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5 Unanswered Questions About Trump's 'Ban' On Transgender Troops

President Trump's announcement that he wants to ban transgender people from serving in the military could mean a historic reversal in the Pentagon's long-term trend of lowering barriers to service.
Jim Watson
AFP/Getty Images
President Trump's announcement that he wants to ban transgender people from serving in the military could mean a historic reversal in the Pentagon's long-term trend of lowering barriers to service.

Updated: 9:27 a.m.

President Trump's announcement that he wants to ban transgender people from serving in the military could mean a historic reversal in the Pentagon's long-term trend of lowering barriers to service.

Or it could be a speed bump on a course the Defense Department was already following.

The question in Washington following Trump's post on Twitter Wednesday morning was: Which will it be?

Almost no one other than Trump himself had any idea what he intended when he wrote this:

"After consultation with my generals and military experts, please be advised that the United States government will not accept or allow transgender individuals to serve in any capacity in the U.S. military."

That came as news to the Defense Department, where officials were not prepared to explain how its personnel policies might be affected — and to members of Congress charged with overseeing and funding the military.

Here's a look at 5 questions Trump raised with his tweets.

1. What kind of "ban" does Trump want?

The Pentagon permits transgender people to serve today; a Rand Corp study estimated there are as many as 6,300 on active duty. Other estimates place the number higher or lower across the force.

Former President Barack Obama and his secretaries of defense opened up many jobs in the military that were once closed. Women now serve aboard submarines and in once-closed combat jobs. Gay and lesbian troops may serve openly everywhere.

The last phase in the Obama-era changes required the Defense Department to decide what to do about recruiting new transgender troops, as opposed to clearing the way to permit service by people who'd already been in the military. The Obama administration's timeline had called for such recruiting to begin on July 1, but Defense Secretary Jim Mattis said in June that would be delayed.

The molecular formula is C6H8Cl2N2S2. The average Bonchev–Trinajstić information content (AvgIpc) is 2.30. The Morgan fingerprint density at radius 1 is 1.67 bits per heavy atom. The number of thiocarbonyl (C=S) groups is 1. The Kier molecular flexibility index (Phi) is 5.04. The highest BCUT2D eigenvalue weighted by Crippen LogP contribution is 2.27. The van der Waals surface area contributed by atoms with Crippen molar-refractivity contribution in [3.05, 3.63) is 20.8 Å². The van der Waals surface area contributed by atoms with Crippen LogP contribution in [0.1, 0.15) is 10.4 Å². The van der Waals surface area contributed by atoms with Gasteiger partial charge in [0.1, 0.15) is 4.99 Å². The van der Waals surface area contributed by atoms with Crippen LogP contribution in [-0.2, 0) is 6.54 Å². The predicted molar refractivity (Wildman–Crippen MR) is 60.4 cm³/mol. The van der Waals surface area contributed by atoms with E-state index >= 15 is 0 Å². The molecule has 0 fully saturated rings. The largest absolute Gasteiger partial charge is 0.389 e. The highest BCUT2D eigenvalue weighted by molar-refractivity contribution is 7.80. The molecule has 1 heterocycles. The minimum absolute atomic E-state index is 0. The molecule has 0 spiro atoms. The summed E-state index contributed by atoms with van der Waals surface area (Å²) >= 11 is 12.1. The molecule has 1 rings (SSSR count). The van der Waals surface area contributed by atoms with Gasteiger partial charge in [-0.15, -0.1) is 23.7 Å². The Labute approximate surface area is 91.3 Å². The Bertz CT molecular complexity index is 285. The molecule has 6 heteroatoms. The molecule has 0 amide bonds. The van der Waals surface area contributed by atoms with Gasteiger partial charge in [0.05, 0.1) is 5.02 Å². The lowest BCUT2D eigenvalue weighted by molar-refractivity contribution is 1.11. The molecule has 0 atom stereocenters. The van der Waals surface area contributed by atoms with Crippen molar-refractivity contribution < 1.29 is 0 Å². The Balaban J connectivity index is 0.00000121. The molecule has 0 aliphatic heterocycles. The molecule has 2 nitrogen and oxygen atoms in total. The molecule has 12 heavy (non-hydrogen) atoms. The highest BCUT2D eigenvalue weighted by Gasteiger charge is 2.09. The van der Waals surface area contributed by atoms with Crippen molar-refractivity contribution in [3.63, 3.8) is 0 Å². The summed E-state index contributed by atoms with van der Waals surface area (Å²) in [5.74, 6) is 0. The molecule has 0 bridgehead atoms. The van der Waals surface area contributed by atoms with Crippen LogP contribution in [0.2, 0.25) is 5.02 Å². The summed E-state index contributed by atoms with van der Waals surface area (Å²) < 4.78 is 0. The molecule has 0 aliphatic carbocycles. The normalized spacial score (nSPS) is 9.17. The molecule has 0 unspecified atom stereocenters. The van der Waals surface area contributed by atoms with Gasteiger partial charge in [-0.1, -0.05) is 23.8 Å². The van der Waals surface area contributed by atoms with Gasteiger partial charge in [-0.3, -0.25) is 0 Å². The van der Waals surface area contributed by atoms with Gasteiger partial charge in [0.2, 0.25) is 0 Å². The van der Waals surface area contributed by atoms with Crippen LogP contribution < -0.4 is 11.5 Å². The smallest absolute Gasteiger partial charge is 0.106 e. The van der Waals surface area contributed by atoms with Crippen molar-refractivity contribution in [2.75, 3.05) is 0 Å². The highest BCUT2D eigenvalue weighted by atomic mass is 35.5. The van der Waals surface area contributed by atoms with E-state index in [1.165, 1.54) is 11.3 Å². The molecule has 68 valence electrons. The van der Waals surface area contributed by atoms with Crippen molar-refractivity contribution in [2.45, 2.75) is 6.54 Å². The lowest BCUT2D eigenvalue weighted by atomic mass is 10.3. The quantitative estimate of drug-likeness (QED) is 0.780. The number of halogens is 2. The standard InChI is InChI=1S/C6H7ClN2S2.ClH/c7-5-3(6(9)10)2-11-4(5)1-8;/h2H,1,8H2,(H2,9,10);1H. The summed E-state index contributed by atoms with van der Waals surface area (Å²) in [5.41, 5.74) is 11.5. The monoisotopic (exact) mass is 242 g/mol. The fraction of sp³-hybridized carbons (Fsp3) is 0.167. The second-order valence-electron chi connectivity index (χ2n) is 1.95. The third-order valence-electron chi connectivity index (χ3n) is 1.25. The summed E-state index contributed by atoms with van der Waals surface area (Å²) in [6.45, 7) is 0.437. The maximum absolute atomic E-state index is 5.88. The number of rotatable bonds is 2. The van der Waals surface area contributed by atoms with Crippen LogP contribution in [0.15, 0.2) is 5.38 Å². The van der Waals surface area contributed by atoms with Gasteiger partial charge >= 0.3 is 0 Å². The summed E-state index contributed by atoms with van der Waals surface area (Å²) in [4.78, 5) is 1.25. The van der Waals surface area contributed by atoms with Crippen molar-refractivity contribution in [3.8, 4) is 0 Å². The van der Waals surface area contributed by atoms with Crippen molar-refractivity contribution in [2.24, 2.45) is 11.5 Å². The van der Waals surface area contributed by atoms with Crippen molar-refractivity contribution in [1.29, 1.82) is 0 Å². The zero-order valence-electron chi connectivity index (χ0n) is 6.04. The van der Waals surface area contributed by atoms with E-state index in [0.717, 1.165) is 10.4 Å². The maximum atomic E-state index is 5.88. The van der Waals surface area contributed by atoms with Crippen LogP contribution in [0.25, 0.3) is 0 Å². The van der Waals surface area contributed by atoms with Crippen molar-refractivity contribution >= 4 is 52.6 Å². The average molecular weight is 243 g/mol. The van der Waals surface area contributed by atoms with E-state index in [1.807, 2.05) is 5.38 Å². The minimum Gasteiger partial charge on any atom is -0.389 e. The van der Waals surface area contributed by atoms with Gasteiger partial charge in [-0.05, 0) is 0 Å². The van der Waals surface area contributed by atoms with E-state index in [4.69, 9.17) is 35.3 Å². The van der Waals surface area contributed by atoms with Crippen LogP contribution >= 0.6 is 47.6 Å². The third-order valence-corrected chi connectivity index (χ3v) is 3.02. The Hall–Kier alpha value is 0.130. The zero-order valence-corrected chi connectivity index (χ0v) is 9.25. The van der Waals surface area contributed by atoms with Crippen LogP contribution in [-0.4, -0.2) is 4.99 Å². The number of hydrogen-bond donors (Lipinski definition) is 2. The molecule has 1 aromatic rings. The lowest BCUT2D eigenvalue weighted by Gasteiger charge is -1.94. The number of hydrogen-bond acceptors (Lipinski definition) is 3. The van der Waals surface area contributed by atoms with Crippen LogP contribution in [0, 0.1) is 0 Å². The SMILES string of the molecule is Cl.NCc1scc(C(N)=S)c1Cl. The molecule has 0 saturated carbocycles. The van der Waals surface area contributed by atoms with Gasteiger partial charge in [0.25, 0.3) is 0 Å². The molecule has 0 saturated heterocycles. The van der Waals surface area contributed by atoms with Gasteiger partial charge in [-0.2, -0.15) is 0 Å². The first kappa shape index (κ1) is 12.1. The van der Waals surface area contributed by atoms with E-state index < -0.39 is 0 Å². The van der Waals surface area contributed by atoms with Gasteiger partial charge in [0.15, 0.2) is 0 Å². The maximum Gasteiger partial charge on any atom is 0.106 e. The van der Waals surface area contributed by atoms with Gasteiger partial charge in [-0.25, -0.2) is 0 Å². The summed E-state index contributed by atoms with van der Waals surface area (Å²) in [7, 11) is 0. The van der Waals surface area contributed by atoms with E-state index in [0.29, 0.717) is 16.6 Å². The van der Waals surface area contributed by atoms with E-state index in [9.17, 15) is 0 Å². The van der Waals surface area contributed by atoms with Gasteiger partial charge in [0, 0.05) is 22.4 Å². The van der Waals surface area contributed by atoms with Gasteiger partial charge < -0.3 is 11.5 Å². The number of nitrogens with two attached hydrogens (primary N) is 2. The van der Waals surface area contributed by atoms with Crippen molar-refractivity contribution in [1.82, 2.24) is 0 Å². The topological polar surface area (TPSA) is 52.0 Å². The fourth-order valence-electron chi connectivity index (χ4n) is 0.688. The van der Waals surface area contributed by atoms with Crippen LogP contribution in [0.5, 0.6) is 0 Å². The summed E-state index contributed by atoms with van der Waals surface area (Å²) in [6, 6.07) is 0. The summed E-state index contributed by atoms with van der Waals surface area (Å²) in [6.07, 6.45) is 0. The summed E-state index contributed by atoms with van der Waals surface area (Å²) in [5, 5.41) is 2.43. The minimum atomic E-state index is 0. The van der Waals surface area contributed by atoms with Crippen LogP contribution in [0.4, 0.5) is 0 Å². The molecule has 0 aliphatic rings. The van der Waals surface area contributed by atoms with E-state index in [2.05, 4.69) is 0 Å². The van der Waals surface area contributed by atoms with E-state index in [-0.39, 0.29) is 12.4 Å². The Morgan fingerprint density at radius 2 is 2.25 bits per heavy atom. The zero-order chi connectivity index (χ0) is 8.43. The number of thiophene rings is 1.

The military services had asked for more time to study how they'll deal with bringing in transgender people, or troops who might want to transition.

Is Trump simply endorsing that delay and effectively instructing Mattis not to recruit transgender troops?

Or is this a broader new personnel policy from the commander in chief?

The language of his statement appeared to suggest it's a broader move. Trump wrote that transgender people would not be allowed to serve "in any capacity." That leads to the next question ...

2. What does this mean for current troops?

Would Trump order Mattis to try to discharge current service members? How would that process work?

The Pentagon has a long history of enforcing service bans on individual troops. For example, for much of the 20th century, and later under "Don't Ask, Don't Tell," the military could kick soldiers out for being gay or lesbian — and did. It could be an ugly process but there was seldom a calculated effort to excise all such troops at the same time.

What Trump might call for in the wake of Wednesday's announcement is a systematic effort to kick out an entire class of troops — in this case, every transgender person — even though it would affect only a tiny minority of the roughly 1.3 million people now serving. Troops discharged under Trump's policy would likely sue the government to try to stay in the military and preserve the policy Obama put into place.

Today, in an era in which troops can serve openly, commanding officers would have little problem identifying people violating Trump's policy. But would the Pentagon really demand that serving soldiers, sailors, airmen and Marines be pulled off duty and, in military parlance, "out-processed" all at once in one big batch? That would be unprecedented.

3. What will Congress do?

A number of lawmakers spoke out against Trump's announcement, complaining both about the substance of what the president said but also about the principle of trying to unveil a major policy change in 140-character missives.

"The president's tweet this morning regarding transgender Americans in the military is yet another example of why major policy announcements should not be made via Twitter," said Senate Armed Services Committee Chairman John McCain, R-Ariz.